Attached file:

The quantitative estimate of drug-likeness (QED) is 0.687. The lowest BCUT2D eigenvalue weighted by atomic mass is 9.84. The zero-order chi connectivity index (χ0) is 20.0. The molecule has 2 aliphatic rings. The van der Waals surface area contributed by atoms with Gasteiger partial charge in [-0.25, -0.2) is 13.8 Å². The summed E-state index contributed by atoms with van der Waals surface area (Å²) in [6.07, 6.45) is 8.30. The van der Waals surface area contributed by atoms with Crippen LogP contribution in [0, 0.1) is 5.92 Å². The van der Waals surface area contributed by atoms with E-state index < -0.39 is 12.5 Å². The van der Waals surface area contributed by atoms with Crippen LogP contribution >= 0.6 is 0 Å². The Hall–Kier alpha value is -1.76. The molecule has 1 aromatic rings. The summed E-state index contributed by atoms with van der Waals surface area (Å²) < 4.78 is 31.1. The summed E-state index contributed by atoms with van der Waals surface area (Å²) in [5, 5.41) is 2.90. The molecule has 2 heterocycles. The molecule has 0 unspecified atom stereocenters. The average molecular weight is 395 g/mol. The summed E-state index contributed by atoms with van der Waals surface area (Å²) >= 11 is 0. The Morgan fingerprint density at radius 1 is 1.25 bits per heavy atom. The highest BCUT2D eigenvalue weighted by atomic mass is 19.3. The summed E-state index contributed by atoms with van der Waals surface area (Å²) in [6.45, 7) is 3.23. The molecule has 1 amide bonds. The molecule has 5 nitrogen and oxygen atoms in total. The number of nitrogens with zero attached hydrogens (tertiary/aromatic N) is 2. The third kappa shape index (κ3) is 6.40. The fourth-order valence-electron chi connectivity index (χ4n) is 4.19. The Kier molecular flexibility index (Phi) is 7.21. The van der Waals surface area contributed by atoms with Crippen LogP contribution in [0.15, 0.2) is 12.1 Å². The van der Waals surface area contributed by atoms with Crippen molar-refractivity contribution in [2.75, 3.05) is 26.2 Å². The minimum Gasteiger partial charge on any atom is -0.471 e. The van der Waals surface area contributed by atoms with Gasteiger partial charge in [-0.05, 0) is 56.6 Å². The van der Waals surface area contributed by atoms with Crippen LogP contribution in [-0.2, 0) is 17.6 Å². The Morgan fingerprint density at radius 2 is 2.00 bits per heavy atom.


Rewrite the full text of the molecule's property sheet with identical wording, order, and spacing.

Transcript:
The quantitative estimate of drug-likeness (QED) is 0.687. The lowest BCUT2D eigenvalue weighted by atomic mass is 9.84. The zero-order chi connectivity index (χ0) is 20.0. The molecule has 2 aliphatic rings. The van der Waals surface area contributed by atoms with Gasteiger partial charge in [-0.25, -0.2) is 13.8 Å². The summed E-state index contributed by atoms with van der Waals surface area (Å²) in [6.07, 6.45) is 8.30. The van der Waals surface area contributed by atoms with Crippen LogP contribution in [0, 0.1) is 5.92 Å². The van der Waals surface area contributed by atoms with E-state index < -0.39 is 12.5 Å². The van der Waals surface area contributed by atoms with Crippen LogP contribution >= 0.6 is 0 Å². The Hall–Kier alpha value is -1.76. The molecule has 1 aromatic rings. The summed E-state index contributed by atoms with van der Waals surface area (Å²) < 4.78 is 31.1. The summed E-state index contributed by atoms with van der Waals surface area (Å²) in [5, 5.41) is 2.90. The molecule has 2 heterocycles. The molecule has 0 unspecified atom stereocenters. The average molecular weight is 395 g/mol. The summed E-state index contributed by atoms with van der Waals surface area (Å²) >= 11 is 0. The Morgan fingerprint density at radius 1 is 1.25 bits per heavy atom. The highest BCUT2D eigenvalue weighted by atomic mass is 19.3. The summed E-state index contributed by atoms with van der Waals surface area (Å²) in [6.45, 7) is 3.23. The molecule has 1 amide bonds. The molecule has 5 nitrogen and oxygen atoms in total. The number of nitrogens with zero attached hydrogens (tertiary/aromatic N) is 2. The third kappa shape index (κ3) is 6.40. The fourth-order valence-electron chi connectivity index (χ4n) is 4.19. The Kier molecular flexibility index (Phi) is 7.21. The van der Waals surface area contributed by atoms with Crippen LogP contribution in [0.15, 0.2) is 12.1 Å². The van der Waals surface area contributed by atoms with Crippen molar-refractivity contribution in [2.75, 3.05) is 26.2 Å². The minimum Gasteiger partial charge on any atom is -0.471 e. The van der Waals surface area contributed by atoms with Gasteiger partial charge in [-0.05, 0) is 56.6 Å². The van der Waals surface area contributed by atoms with Crippen LogP contribution in [-0.2, 0) is 17.6 Å². The Morgan fingerprint density at radius 2 is 2.00 bits per heavy atom.